New Buildings prize goes to the Unicredit Tower shot: interview with photographer Rebeka Legović
Inaugurated in February 2014, the Unicredit Tower in Milan, designed by Argentine architect César Pelli, has quickly become one of the symbols of the Porta Nuova district and more generally of the economic and urban renaissance that has characterized the recent years of the Italian city. It is no coincidence, therefore, that the Unicredit Tower itself is the protagonist of the New Buildings prize winning shot, promoted in 2020 by Matrix4Design in collaboration with Urban Photo Awards. A photograph made unique by the ability to capture the balance between architecture, light and perspective in order to fully communicate the impact of the building on the urban landscape. To discover more, we decided to interview Rebeka Legović, author of the shot and professional photographer.
What is the origin of the photograph of the Unicredit Tower in Milan, winner of the New Buildings award? Is it the result of a sudden intuition or a prolonged study?
The photo of the Unicredit Tower in Milan was born by chance. Each of my photographs is usually the result of prolonged study, careful observation of light and shapes. This one, instead, was born during a walk. Fortunately that day I was carrying my camera with me and it was the first time I visited the Porta Nuova district in Milan, so I still didn’t know the best perspectives and the play of light that could have been created. I was fascinated by the majestic shapes and I started shooting. Obviously, when you find yourself completely unprepared in a certain place and you can bring home a satisfying shot, in most cases I would say that it’s not just luck, but you also have the ability to use all the knowledge you have and make the most of it in those circumstances.
Architecture, light, perspective: which element had more weight in the shot?
Architecture speaks with a language that uses a grammar made of shapes, colors, relationship between empty and full, contrasts of light and volumes in absolute silence. All this needs to be interpreted in images in order to give it a voice. This particular shot was born from the fusion of these elements, which had the same weight during the elaboration.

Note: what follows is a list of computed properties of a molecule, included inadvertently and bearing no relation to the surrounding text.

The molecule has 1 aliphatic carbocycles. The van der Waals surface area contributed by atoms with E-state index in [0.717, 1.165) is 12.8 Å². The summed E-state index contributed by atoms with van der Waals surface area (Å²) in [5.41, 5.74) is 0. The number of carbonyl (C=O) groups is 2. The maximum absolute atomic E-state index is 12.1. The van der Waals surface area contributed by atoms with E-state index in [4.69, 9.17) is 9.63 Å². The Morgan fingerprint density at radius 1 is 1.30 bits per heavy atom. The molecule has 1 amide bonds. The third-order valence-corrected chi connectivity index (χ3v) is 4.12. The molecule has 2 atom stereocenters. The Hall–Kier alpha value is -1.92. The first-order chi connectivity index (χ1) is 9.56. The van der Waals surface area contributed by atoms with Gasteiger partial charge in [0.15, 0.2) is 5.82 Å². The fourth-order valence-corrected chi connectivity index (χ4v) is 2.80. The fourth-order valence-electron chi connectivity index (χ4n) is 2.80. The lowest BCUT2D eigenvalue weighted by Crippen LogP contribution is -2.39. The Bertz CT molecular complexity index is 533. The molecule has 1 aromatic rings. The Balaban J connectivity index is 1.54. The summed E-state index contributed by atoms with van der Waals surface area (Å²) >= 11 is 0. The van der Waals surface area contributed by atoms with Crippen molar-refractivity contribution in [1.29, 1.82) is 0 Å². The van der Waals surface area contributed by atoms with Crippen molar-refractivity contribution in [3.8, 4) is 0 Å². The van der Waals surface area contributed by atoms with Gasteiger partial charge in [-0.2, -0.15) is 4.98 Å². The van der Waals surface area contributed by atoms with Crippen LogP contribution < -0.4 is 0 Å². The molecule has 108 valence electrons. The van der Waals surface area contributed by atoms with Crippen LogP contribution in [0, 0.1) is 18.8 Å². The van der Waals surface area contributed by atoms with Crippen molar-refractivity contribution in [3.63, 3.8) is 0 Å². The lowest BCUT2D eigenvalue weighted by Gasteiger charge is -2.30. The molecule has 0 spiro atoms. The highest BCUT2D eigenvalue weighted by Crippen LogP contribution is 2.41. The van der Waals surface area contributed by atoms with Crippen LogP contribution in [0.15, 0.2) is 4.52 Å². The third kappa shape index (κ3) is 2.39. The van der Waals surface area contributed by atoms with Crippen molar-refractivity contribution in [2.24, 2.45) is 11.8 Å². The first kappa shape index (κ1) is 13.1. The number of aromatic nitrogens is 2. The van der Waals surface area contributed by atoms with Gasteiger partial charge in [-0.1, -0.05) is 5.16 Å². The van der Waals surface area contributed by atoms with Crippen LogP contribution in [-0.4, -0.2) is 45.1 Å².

As far as the light is concerned, I would say that it feeds on diffuse clarity but also on ambiguous shadows that cut and separate surfaces, and can reveal how space works in relation to the urban context and the multiple identity of a particular building. The effects of light in architectural photography usually cannot be forced but can accommodate the expressive potential. The possibility to see is given to us by light, and light is the strongest link between photography and architecture. Taking a photo is nothing more than capturing on a film, or on a sensor, light, the same light that creates and generates space. If the word “photography” means writing with light, we could say that making architecture is nothing more than modeling through light.
We cannot forget the profound relationship that architecture and light have with perspective, which has significant effects on the perception of the image. Perspective directs the eye of the observer towards a particular point in the frame. The more intelligent a composition will be, the more perspective will direct the eye towards what is really significant about the image and therefore it is necessary to use this aspect wisely. In conclusion, architecture, light and perspective complement each other.
What does this victory mean to you?
I am honored that a magazine like Matrix4Design has chosen my photography as the best one in the competition. It is a great recognition for the work I am doing especially in the field of architectural photography. The latter, together with fashion photography, has always been the focus of my interest. It is also a great satisfaction that for the second year in a row my name is among the winners of URBAN Photo Awards.
I want to dedicate this victory to my teacher and friend, Professor Guido Cecere, who loved this shot so much and always encouraged me not to give up.
How would you describe the relationship between photography and architecture?
Within the architectural disciplines, photography has assumed an increasingly central role. First of all, it constitutes a fundamental tool for the narration of the project: it is the document that reproduces the objective reality of architecture, fixing it in time and space at the service of collective memory, but it is also the privileged means of personal interpretation and reworking of the message that a work of architecture conveys. Architecture is created by the architect, but if we see it through a photograph it is also created by the photographer.